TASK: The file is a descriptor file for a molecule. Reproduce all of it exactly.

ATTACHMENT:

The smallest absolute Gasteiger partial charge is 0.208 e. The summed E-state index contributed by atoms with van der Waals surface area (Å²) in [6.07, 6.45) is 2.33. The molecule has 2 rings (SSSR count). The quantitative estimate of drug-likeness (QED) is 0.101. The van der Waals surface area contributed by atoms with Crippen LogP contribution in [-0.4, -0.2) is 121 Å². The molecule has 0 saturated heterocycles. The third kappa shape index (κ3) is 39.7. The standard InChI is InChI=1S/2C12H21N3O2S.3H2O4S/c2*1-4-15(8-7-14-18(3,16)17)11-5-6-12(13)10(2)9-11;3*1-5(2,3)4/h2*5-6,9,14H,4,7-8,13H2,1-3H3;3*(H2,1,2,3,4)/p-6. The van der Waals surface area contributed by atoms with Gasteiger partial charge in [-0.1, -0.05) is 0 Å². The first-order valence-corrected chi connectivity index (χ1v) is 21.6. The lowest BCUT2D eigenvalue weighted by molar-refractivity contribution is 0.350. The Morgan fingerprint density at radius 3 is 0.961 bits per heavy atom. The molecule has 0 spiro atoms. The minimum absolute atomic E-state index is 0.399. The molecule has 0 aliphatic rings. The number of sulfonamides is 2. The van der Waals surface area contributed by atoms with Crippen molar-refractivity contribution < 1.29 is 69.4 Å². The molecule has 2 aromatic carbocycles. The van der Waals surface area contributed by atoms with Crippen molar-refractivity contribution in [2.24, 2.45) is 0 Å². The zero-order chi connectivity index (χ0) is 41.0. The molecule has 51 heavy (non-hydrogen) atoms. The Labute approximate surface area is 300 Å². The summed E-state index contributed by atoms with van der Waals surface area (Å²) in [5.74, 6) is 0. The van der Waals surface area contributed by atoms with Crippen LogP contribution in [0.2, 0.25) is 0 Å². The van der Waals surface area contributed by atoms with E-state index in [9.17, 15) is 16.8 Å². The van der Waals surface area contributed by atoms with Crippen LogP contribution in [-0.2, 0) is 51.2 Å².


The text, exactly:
The smallest absolute Gasteiger partial charge is 0.208 e. The summed E-state index contributed by atoms with van der Waals surface area (Å²) in [6.07, 6.45) is 2.33. The molecule has 2 rings (SSSR count). The quantitative estimate of drug-likeness (QED) is 0.101. The van der Waals surface area contributed by atoms with Crippen LogP contribution in [-0.4, -0.2) is 121 Å². The molecule has 0 saturated heterocycles. The third kappa shape index (κ3) is 39.7. The standard InChI is InChI=1S/2C12H21N3O2S.3H2O4S/c2*1-4-15(8-7-14-18(3,16)17)11-5-6-12(13)10(2)9-11;3*1-5(2,3)4/h2*5-6,9,14H,4,7-8,13H2,1-3H3;3*(H2,1,2,3,4)/p-6. The van der Waals surface area contributed by atoms with Gasteiger partial charge in [-0.1, -0.05) is 0 Å². The first-order valence-corrected chi connectivity index (χ1v) is 21.6. The lowest BCUT2D eigenvalue weighted by molar-refractivity contribution is 0.350. The Morgan fingerprint density at radius 3 is 0.961 bits per heavy atom. The molecule has 0 spiro atoms. The minimum absolute atomic E-state index is 0.399. The molecule has 0 aliphatic rings. The number of sulfonamides is 2. The van der Waals surface area contributed by atoms with Crippen molar-refractivity contribution < 1.29 is 69.4 Å². The molecule has 2 aromatic carbocycles. The van der Waals surface area contributed by atoms with Crippen molar-refractivity contribution in [2.24, 2.45) is 0 Å². The zero-order chi connectivity index (χ0) is 41.0. The molecule has 51 heavy (non-hydrogen) atoms. The Labute approximate surface area is 300 Å². The summed E-state index contributed by atoms with van der Waals surface area (Å²) in [5.74, 6) is 0. The van der Waals surface area contributed by atoms with Crippen LogP contribution in [0.2, 0.25) is 0 Å². The van der Waals surface area contributed by atoms with E-state index in [9.17, 15) is 16.8 Å². The van der Waals surface area contributed by atoms with Crippen LogP contribution in [-0.2, 0) is 51.2 Å².